I think there’s a lot of mixed messages around what companies can do, what their motivations might be. One of the ways that companies can make a huge difference is by engaging with charities. Not necessarily just on a monetary level. Companies engaging in an advisory capacity or through employee volunteering can be very valuable.

I was chairman of a cancer charity called Maggie’s –  a good example of engagement was a company that effectively went through all of the procurement Maggie’s did and put them on their deals. They saved us £60,000. They donated not a penny – just the time of their procurement team.

It’s really saying to people, use your skills.  Say if you’re accountants – how can you use your time and skill most effectively to help?

And what does progress look like to you in all of this?

I think you can only measure progress over the long-term, because the direction of travel is never universally in one direction. You have to ask – objectively – is the world better than it was 10 years ago? On a personal level, how can I help people? Are there people I can point to who are better off because of the impact that I’ve had? If you were doing a scorecard, progress would be being able to say, life is good, it’s better. The world is a better place. From an organization’s point of view you have to ask, is your industry, are your people in a better place now than they were 10 years ago?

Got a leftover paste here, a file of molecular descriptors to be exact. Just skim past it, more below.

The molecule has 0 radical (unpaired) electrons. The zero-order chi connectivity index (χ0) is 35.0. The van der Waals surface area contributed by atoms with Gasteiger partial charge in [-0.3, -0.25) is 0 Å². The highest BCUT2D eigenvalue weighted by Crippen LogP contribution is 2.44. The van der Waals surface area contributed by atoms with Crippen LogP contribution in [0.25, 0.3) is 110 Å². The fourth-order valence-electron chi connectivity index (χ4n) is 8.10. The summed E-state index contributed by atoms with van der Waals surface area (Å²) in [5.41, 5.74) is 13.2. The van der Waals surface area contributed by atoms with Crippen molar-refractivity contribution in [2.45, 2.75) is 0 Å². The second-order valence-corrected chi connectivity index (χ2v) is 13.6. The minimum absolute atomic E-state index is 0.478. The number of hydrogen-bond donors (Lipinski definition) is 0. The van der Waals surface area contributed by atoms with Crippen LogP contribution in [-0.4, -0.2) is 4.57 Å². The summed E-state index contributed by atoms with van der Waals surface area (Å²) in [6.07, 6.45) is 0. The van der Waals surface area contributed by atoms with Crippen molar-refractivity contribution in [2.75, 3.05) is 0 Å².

It’s not necessarily easy to measure; progress in organisations isn’t just financial. But there are only three answers: yes, no, and I’m not sure, and in this case the answer is probably you’re just not being honest. All organisations have cycles. Even if you’re at the bottom of your cycle, you should try and look back to a previous point in the cycle. Ask – are we better off now than we were at this part in previous cycles? You have to think long-term.